One charity’s whimsical approach to attracting millennials to a serious cause
The Internet has been flooded with cheeky baby memes for a while, but one new campaign has co-opted them to attract attention to an important cause.
International children’s charity Smile Train has unveiled a new campaign in conjunction with agency SS+K titled “Serious Baby,” to drive awareness on the health conditions of cleft lip and palate in children — all with a light-hearted, amusing touch.
Inspired by popular baby memes, the campaign features 9-month-old Walter, a scowling infant who has gone on a “smile strike” to show solidarity with afflicted children around the world. It is also a break from traditional messaging on cleft lips and palates, which tends to amp up the shock factor with graphic and upsetting photos of afflicted children.
“We wanted to take a bit of a risk and try something different,” said Shari Mason, senior director of integrated marketing at Smile Train. “We realized that if we are able to put a humorous spin on a serious issue like this, it will have a bigger impact rather than shouting facts and figures and attract a younger audience, including millennials. Millennials like to support causes where they can see the impact they’re making.”
She added that social media is the engine of the campaign and that Smile Train wanted people to be able to share the content. So video is at the core, placing Walter in a variety of situations that would make most children smile — like in a splash pool or being surrounded with bunnies. But Walter, committed in his effort to raise awareness, doesn’t crack.
The campaign also has a Tumblr microsite, which hosts the campaign video as well as several other memes featuring Walter. Visitors can share the video and the memes using the hashtag #SeriousBaby as well as donate whatever amount they wish to help doctors across the world to perform free cleft repair surgeries for children in their own communities.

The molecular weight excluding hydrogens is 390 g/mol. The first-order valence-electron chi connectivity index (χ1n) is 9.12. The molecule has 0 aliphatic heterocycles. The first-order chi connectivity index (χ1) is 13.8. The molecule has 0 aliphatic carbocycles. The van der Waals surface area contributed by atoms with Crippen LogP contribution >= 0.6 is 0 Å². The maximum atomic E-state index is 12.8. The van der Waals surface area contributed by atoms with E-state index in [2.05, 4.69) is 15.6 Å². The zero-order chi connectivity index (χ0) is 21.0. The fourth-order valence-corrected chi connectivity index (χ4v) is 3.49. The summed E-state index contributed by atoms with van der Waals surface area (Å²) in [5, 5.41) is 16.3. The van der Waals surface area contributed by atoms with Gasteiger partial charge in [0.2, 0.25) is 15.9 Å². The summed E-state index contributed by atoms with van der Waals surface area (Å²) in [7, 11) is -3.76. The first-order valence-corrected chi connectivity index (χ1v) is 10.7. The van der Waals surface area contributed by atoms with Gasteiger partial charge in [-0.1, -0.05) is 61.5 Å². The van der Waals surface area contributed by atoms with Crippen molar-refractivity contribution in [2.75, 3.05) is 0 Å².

“We’re trying to build their audience base and reach out to a younger demographic,” said Armando Flores, creative director at SS+K. “They have their core audience, but what we’re really moving toward is figuring out interesting ways to get more people to make micro donations instead of just big charity amounts.”
This shift in strategy for Smile Train — with a focus on non-traditional ways of reaching out to newer audiences — comes on the heels of a rebrand last summer. Smile Train’s overall approach to awareness and engagement about cleft lips and palates is evolving and now focuses on highlighting stories of individual patients and families as opposed to putting the spotlight on itself and its efforts.
Prior to the rebrand, for instance, the charity focused more on live events and traditional display advertising, like in the 2013 campaign that it did around Pinki, a patient of the charity, who was invited to flip the coin at the Gentleman’s Singles final at Wimbledon that year. Smile Train has also started prioritizing new, interactive channels and visual methods of storytelling to communicate its mission among broader audiences.
“It’s about making it relatable,” said Mason. “We’re looking at engagement in terms of views and shares but also in terms of macro donations.” The video has gotten over 5,500 views on its Facebook page and over 6,800 YouTube views so far, since being released last Friday, with Smile Train expecting it to gather more steam.
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